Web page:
King's Companions Seek Revenge.

Valley and Chilton, upon being informed by Lang of what had taken place, jumped from their chairs, and running to the bar, demanded their six-shooters from Button Griffith, the bartender. In accordance with the standing order of Sheriff Jim East, they had turned in their guns at the bar when they entered the saloon. This was a necessary precaution in those days.

Button Griffith, of course, must have sensed that there was trouble in the air, and could perhaps have avoided further bloodshed had he refused to give these men their guns. Or perhaps by refusing he might have caused the letting of even more blood, including his own. Whatever his mental reflections might have been on this occasion, at any rate, he did not demur, but promptly handed Chilton and Valley their guns.

Immediately the two men ran out and cut diagonally across the street, passing along the side of Dunn's saloons and making toward Woodruff's sleeping quarters.

Meantime, a man by the name of Jesse Sheets, who conducted a little restaurant adjoining Dunn's saloon, heard the early shooting and pulling on his pants and shoes, had stepped out at the rear of his place of business to see what the rumpus was all about. As Valley and Chilton rounded the rear end of Dunn's saloon they "spotted" Sheets standing there in the dark. They took him to be Louis Bozeman, supposedly one of Woodruff's gang. Valley, therefore, at once stopped short, and, resting his gun along the rear wall of Dunn's saloon, fired. The bullet struck Sheets right between the eyes, killing him instantly. Valley cried to Chilton:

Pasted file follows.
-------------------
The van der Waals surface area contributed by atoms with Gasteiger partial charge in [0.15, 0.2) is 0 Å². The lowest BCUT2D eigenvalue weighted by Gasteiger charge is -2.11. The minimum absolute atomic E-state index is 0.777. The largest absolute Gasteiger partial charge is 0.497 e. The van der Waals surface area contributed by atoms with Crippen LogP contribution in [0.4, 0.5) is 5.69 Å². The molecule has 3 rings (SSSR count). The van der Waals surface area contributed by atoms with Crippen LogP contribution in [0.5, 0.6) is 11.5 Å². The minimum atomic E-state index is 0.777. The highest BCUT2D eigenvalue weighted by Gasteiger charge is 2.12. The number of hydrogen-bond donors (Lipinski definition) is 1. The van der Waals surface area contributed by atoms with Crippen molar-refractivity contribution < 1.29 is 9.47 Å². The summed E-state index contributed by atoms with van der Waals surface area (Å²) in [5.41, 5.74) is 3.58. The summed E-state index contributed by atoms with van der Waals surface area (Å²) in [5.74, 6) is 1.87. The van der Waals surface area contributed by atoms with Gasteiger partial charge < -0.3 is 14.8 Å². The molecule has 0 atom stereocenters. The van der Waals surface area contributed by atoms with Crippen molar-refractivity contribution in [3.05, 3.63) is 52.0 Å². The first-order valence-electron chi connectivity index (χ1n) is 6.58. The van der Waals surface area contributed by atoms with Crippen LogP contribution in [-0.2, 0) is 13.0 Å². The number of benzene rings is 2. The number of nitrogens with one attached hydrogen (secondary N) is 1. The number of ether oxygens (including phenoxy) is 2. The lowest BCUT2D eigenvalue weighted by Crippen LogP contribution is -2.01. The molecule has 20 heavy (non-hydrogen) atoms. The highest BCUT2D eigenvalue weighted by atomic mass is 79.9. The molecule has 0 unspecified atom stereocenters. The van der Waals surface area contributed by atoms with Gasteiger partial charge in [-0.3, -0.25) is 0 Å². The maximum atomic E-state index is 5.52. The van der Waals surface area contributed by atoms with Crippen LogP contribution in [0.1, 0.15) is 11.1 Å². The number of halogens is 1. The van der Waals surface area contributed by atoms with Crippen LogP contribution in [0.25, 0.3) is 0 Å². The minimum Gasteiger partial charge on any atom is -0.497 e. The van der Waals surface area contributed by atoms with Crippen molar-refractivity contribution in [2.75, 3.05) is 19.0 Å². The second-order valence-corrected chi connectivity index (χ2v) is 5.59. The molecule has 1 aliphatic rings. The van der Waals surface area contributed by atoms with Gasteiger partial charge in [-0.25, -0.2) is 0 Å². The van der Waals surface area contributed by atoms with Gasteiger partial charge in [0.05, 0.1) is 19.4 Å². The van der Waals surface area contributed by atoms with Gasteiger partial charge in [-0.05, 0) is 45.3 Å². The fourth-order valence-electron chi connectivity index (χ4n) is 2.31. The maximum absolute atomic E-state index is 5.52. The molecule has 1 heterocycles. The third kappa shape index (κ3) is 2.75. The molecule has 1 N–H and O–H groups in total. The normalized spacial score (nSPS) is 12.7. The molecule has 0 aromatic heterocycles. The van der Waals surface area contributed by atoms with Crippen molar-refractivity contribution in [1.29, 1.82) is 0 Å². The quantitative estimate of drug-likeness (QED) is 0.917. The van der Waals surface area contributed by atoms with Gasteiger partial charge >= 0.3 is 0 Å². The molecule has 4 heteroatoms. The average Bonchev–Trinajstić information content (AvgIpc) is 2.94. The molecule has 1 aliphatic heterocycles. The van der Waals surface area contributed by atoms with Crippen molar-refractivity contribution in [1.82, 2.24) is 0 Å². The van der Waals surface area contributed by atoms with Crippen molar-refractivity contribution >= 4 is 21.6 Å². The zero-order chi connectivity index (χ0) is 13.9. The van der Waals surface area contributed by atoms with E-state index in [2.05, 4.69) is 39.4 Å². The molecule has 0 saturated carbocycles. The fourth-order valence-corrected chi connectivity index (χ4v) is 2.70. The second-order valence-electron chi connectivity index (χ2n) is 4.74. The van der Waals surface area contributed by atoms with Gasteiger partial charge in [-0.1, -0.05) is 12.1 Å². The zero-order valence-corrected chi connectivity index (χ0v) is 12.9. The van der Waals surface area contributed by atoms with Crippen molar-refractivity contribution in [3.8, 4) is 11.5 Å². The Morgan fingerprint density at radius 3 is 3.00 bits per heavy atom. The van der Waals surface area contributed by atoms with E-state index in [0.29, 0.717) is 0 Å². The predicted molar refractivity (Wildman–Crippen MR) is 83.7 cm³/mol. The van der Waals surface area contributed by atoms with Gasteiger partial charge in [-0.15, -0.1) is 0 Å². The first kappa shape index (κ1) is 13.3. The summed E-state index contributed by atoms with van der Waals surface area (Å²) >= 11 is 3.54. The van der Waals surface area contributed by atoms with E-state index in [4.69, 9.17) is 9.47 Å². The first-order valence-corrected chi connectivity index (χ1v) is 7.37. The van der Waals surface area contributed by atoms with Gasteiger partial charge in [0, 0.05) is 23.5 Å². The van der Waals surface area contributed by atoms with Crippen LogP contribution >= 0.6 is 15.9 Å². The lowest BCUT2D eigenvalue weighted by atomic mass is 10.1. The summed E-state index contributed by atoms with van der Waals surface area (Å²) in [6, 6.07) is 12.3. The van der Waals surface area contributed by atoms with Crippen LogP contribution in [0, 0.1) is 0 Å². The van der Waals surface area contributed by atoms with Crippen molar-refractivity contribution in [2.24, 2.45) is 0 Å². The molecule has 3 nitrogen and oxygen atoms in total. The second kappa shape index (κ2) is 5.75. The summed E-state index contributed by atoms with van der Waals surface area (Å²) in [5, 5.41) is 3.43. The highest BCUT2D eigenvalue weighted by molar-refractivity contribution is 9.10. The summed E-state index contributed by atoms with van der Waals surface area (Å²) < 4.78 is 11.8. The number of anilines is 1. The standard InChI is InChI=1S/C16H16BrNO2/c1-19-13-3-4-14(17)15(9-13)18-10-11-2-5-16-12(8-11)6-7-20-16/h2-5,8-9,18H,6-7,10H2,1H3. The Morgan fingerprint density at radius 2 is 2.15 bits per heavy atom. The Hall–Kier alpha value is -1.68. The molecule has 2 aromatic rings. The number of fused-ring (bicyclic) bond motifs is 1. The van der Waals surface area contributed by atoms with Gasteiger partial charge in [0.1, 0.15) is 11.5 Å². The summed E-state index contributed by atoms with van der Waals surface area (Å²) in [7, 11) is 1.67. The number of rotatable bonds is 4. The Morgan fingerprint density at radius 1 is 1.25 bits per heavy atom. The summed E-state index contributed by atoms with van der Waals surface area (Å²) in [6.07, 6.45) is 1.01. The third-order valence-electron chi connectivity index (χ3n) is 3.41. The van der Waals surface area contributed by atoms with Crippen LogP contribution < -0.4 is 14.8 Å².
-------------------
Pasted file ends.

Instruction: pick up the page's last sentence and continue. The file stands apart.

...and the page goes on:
He then ran forward to join his partner, who was by this time nearing Woodruff's door.

Woodruff, taking advantage of the few moments of respite that had elapsed since the killing of King, had barricaded himself inside his room. He had with him his six-shooter and a 45-70 Winchester rifle.

Chilton and Valley, without hesitation, ran up to the door of the little adobe building that served Woodruff as a house, and in rapid succession fired five times through the soft pine of the door.

Woodruff realized at once that if he remained in the darkness of his room, he would be killed like a rat in a trap. The bullets plowed through the door as easily as if it had been made of butter, and the sod walls of the house leaked lead like a sieve. He made a desperate resolve. Liming to the door, he threw it open.

Within a few feet of him stood Valley and Chilton, guns in hand. Before they could recover from the surprise occasioned by the sudden and unexpected appearance of Woodruff, the latter fired point blank at Frank Valley. Valley fell in a heap with a bullet in the face. Chilton retreated, firing as he went. His objective was an old water well about fifteen yards distant form the house. Before he could get behind this cover, however, Woodruff drilled him through and through with his Winchester.

Not knowing how many more of King's friends might be after him, Woodruff then thought it best to try to escape from Tascosa. He was weak from loss of blood and suffering great pain from the wound in his groin. Using his rifle as a crutch he dragged himself down toward the creek and across. He then slowly made his way toward a ranch house in the distance. He still had the bottle brandy in his pocket and it now stood him in good stead. He was not ordinarily a drinking man - bartenders seldom are - but during the hours that followed, he kept up his strength by occasional sips of the fiery liquid. After several hours of painful crawling through the grass, he managed to reach the ranch house of Theodore Briggs. This was about a mile and a half from Tascosa. Here he remained until morning. Briggs cared for him. Shortly after dawn, however, Briggs went to Tascosa and reported to Sheriff Jim East that Woodruff was present in his house. East thereupon came over and, placing Woodruff under arrest, brought him back to Tascosa.